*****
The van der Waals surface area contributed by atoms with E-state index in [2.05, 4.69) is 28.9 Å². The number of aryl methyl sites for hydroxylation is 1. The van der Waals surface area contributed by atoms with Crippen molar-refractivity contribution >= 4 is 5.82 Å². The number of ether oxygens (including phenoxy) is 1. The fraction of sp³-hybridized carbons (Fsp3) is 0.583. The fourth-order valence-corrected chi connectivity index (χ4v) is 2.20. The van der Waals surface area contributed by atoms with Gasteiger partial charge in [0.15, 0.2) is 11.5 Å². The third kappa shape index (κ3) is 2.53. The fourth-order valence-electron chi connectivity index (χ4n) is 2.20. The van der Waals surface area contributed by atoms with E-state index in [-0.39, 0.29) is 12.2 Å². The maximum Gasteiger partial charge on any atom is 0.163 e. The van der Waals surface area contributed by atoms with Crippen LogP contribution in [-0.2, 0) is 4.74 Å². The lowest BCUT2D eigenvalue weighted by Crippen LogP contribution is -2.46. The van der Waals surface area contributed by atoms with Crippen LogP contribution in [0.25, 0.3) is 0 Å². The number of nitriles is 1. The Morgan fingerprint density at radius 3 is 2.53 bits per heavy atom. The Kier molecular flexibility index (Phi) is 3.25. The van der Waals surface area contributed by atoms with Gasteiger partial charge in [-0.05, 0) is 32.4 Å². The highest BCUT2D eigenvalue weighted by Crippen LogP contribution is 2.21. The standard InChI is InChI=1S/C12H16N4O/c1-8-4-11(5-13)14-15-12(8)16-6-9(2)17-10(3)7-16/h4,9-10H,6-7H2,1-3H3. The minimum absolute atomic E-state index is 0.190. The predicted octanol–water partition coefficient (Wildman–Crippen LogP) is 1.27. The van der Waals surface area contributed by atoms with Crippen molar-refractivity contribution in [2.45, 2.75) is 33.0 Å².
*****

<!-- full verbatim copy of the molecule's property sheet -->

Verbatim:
The van der Waals surface area contributed by atoms with E-state index in [2.05, 4.69) is 28.9 Å². The number of aryl methyl sites for hydroxylation is 1. The van der Waals surface area contributed by atoms with Crippen molar-refractivity contribution >= 4 is 5.82 Å². The number of ether oxygens (including phenoxy) is 1. The fraction of sp³-hybridized carbons (Fsp3) is 0.583. The fourth-order valence-corrected chi connectivity index (χ4v) is 2.20. The van der Waals surface area contributed by atoms with Gasteiger partial charge in [0.15, 0.2) is 11.5 Å². The third kappa shape index (κ3) is 2.53. The fourth-order valence-electron chi connectivity index (χ4n) is 2.20. The van der Waals surface area contributed by atoms with E-state index in [-0.39, 0.29) is 12.2 Å². The maximum Gasteiger partial charge on any atom is 0.163 e. The van der Waals surface area contributed by atoms with Crippen LogP contribution in [-0.2, 0) is 4.74 Å². The lowest BCUT2D eigenvalue weighted by Crippen LogP contribution is -2.46. The van der Waals surface area contributed by atoms with Crippen LogP contribution in [0.25, 0.3) is 0 Å². The number of nitriles is 1. The Morgan fingerprint density at radius 3 is 2.53 bits per heavy atom. The Kier molecular flexibility index (Phi) is 3.25. The van der Waals surface area contributed by atoms with Gasteiger partial charge in [-0.05, 0) is 32.4 Å². The highest BCUT2D eigenvalue weighted by Crippen LogP contribution is 2.21. The standard InChI is InChI=1S/C12H16N4O/c1-8-4-11(5-13)14-15-12(8)16-6-9(2)17-10(3)7-16/h4,9-10H,6-7H2,1-3H3. The minimum absolute atomic E-state index is 0.190. The predicted octanol–water partition coefficient (Wildman–Crippen LogP) is 1.27. The van der Waals surface area contributed by atoms with Crippen molar-refractivity contribution in [2.45, 2.75) is 33.0 Å².